What Is a Web Browser?
If you’re reading an article on the internet such as this one, you’re probably doing it through a web browser or some form of a web browser. A web browser is a software application which is used to search and explore websites.
A program like Microsoft Excel is used for spreadsheets and a program such as Microsoft Word is used to create documents. In a similar vein, a web browser or browser is used to explore or “browse” the internet, hence the name web browser.
Should you try a different web browser?
Many people stick to the default browser that comes with their computer. For example, most Windows users stick with Internet Explorer or Microsoft Edge and most Mac users stick with Safari simply because it is what came with their computer.
While there is nothing with the default browsers that come with modern computers, it can be beneficial to step outside your comfort zone for a moment and look at other web browsers. Depending on your needs, a different browser could prove more useful to you than your default web browser.
The internet is a much more welcoming place than it was in the early 90s. You can use that to your advantage by reading reviews of different browsers to compare their pros and cons.
Trying out different browsers is also recommended by many people because it will give you a different perspective on what is possible on the internet. It won’t affect your computer at all so why not?
What does a web browser do when you use it?
When you click enter after typing in a URL such as www.digg.com, the entire web page isn’t actually stored on a server. Most web pages requested are individually created as a response to a browser’s request.
What is actually happening is that your browser is calling up a list of requests to get content from different resource directories on which the content for a certain page is kept or stored.
It can be explained in a simpler way like this. Suppose you have a recipe for a cake. You’ll have a list of ingredients which is your request for content. When these ingredients are combined in the right order, a cake is baked which is your webpage.
A page is made from content from many different sources. An image can come from one server, text can be delivered from a different server, scripts from another and so on. When you click on a link to another page, the page that you were viewing disappears. This is how most websites operate.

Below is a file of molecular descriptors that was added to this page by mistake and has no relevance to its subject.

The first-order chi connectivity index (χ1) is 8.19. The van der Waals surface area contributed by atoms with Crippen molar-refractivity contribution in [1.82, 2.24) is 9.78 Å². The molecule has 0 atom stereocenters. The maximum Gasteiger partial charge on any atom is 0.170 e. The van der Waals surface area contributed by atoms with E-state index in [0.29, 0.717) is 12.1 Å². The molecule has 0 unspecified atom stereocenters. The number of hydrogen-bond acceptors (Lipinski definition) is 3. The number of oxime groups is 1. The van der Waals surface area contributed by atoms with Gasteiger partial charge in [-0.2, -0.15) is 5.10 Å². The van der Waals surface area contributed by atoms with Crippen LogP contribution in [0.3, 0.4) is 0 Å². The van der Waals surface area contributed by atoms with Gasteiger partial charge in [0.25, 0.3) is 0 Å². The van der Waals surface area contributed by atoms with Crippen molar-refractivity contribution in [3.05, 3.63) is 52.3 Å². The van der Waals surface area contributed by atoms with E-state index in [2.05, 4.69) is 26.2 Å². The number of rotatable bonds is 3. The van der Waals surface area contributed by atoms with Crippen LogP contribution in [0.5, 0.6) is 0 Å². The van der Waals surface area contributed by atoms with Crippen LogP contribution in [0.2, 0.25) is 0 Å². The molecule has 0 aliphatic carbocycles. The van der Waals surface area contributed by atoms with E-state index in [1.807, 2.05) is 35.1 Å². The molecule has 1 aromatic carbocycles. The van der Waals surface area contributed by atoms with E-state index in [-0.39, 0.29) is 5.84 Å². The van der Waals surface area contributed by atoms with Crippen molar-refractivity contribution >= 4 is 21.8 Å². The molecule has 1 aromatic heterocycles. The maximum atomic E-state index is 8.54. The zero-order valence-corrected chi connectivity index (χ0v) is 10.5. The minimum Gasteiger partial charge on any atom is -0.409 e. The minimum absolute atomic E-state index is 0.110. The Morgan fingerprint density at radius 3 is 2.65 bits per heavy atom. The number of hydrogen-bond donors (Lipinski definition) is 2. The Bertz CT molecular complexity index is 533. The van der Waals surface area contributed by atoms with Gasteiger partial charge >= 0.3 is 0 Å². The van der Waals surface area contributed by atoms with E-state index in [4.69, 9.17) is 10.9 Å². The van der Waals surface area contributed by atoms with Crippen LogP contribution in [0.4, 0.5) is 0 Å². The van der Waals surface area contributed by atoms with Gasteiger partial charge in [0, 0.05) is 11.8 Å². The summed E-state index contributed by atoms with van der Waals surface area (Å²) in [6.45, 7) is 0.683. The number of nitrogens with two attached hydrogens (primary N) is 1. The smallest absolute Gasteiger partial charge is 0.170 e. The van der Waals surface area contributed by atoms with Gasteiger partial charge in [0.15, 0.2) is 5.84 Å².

Your browser is able to make lots of different requests and interpret the responses correctly so that you can view and interact with different websites and web pages.
The most popular web browsers
These web browsers are the most popular for a reason and that is because they do what they’re supposed to do better than the competition. The list is ranked from most popular to least popular.
- Google Chrome – Google Chrome is the king of market share when it comes to web browsers with a whopping 67.66% market share.
- Firefox – While Firefox is second, it’s not exactly close with a respectable 10.96% market share.
- Internet Explorer – Oh how the mighty have fallen. Once the top dog in terms of market share, IE now sits at a paltry 6.97%
- Safari – Coming bundled with all Macs isn’t enough to push Safari to the top. Safari holds 5.13% market share.
- Edge – Even though Microsoft continues to push Edge on its customers, it is still only used by a measly 4.24% of users.
- Opera – Even though it is a decent web browser, almost no one uses Opera. It sits at a pathetic 2.48%.
While this list might make it look like the opposite, all of these web browsers are quite competent at what they do, and you can’t go wrong by using any of them.